Looking Back

An article I kept from a few months back, Is this collapse due now !!!!

We have around two months until contractors run out of money. That’s the average figure I’ve had quoted at me by a range of business owners and industry experts over the past two weeks.

With almost two-thirds of work stopped in the UK, contractors across the country are living off reserves and final payments for work done in January and February. In around six to eight weeks a lot of good firms – not firms that were in distress before the pandemic paralysed the economy – will find their coffers are bare. Some will inevitably be able to last longer, but they will feel the pain too. For others, even six weeks will be far too long.

The government’s £330bn finance support measures unveiled in the middle of March were designed to mitigate this cash flow crisis. However, more than three weeks on from that, companies up and down the supply chain – from SMEs turning over a couple of million to multi-billion blue-chip tier ones – are telling us the cash is not reaching them. A mix of administrative overload and, in some quarters, a resistance to lend to contractors is strangling supply.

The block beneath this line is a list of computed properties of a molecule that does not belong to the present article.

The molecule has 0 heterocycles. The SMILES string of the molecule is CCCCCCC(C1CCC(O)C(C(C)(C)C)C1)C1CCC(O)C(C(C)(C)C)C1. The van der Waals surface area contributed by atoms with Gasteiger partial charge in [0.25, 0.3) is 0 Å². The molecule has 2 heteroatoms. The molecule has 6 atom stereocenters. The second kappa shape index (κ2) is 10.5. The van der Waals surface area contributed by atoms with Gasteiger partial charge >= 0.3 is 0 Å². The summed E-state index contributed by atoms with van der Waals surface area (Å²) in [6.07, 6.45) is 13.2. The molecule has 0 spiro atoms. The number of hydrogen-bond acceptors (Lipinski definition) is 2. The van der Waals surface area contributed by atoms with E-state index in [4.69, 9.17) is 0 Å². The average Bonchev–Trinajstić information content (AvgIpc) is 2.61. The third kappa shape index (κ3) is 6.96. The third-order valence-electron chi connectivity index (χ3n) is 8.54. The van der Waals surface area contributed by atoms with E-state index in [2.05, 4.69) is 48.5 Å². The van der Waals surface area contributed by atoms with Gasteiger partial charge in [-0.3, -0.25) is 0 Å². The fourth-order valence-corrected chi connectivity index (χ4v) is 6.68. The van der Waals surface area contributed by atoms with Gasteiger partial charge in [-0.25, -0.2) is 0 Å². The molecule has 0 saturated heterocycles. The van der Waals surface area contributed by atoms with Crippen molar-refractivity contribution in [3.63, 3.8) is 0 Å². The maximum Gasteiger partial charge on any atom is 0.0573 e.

Remarkably, there is still a lot of goodwill for the government’s efforts on the financial support front. Even those being frustrated in their attempts to access finance recognise this is an extreme situation, unprecedented in modern times. There is hope that the system will evolve soon and that the cash will start to flow.

However, hope will not pay those absolute bare minimum operating costs – premises and plant leases, insurance, bills, etc. – that even firms with zero live jobs must bear.

The government may have to take further extraordinary steps and go beyond simply guaranteeing the loans, it might need to actually start administering loan applications too. If a way to make the cash flow cannot be found then huge numbers of firms, including good, solid contracting businesses, will become insolvent in a matter of weeks.

The clock is ticking.

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